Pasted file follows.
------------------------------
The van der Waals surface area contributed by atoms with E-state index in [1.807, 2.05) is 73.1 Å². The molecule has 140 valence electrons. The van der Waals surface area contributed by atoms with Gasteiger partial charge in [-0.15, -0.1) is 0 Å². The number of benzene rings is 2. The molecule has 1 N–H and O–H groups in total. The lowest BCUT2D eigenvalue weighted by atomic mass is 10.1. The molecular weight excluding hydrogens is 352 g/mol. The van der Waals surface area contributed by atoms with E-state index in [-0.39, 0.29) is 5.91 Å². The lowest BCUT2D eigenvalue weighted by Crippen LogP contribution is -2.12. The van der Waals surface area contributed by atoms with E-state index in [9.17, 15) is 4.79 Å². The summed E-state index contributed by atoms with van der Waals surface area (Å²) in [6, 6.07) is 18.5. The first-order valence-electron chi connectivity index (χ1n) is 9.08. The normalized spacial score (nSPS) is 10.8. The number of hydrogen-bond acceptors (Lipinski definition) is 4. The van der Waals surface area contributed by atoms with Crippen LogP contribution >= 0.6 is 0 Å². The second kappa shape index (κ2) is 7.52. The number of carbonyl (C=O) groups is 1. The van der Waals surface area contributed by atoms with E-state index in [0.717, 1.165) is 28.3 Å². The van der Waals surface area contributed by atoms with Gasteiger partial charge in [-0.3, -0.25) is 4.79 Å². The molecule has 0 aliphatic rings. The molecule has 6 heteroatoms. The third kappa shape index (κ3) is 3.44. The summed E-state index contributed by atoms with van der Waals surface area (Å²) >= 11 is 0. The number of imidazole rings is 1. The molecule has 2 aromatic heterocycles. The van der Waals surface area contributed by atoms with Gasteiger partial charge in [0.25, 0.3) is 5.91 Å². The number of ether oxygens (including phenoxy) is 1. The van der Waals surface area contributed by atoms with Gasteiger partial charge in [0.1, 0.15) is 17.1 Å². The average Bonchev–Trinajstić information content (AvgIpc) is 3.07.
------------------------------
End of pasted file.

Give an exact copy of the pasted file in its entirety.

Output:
The van der Waals surface area contributed by atoms with E-state index in [1.807, 2.05) is 73.1 Å². The molecule has 140 valence electrons. The van der Waals surface area contributed by atoms with Gasteiger partial charge in [-0.15, -0.1) is 0 Å². The number of benzene rings is 2. The molecule has 1 N–H and O–H groups in total. The lowest BCUT2D eigenvalue weighted by atomic mass is 10.1. The molecular weight excluding hydrogens is 352 g/mol. The van der Waals surface area contributed by atoms with E-state index in [-0.39, 0.29) is 5.91 Å². The lowest BCUT2D eigenvalue weighted by Crippen LogP contribution is -2.12. The van der Waals surface area contributed by atoms with E-state index in [9.17, 15) is 4.79 Å². The summed E-state index contributed by atoms with van der Waals surface area (Å²) in [6, 6.07) is 18.5. The first-order valence-electron chi connectivity index (χ1n) is 9.08. The normalized spacial score (nSPS) is 10.8. The number of hydrogen-bond acceptors (Lipinski definition) is 4. The van der Waals surface area contributed by atoms with Crippen LogP contribution >= 0.6 is 0 Å². The second kappa shape index (κ2) is 7.52. The number of carbonyl (C=O) groups is 1. The van der Waals surface area contributed by atoms with E-state index in [0.717, 1.165) is 28.3 Å². The van der Waals surface area contributed by atoms with Gasteiger partial charge in [-0.3, -0.25) is 4.79 Å². The molecule has 0 aliphatic rings. The molecule has 6 heteroatoms. The third kappa shape index (κ3) is 3.44. The summed E-state index contributed by atoms with van der Waals surface area (Å²) >= 11 is 0. The number of imidazole rings is 1. The molecule has 2 aromatic heterocycles. The van der Waals surface area contributed by atoms with Gasteiger partial charge in [0.25, 0.3) is 5.91 Å². The number of ether oxygens (including phenoxy) is 1. The van der Waals surface area contributed by atoms with Gasteiger partial charge in [0.1, 0.15) is 17.1 Å². The average Bonchev–Trinajstić information content (AvgIpc) is 3.07.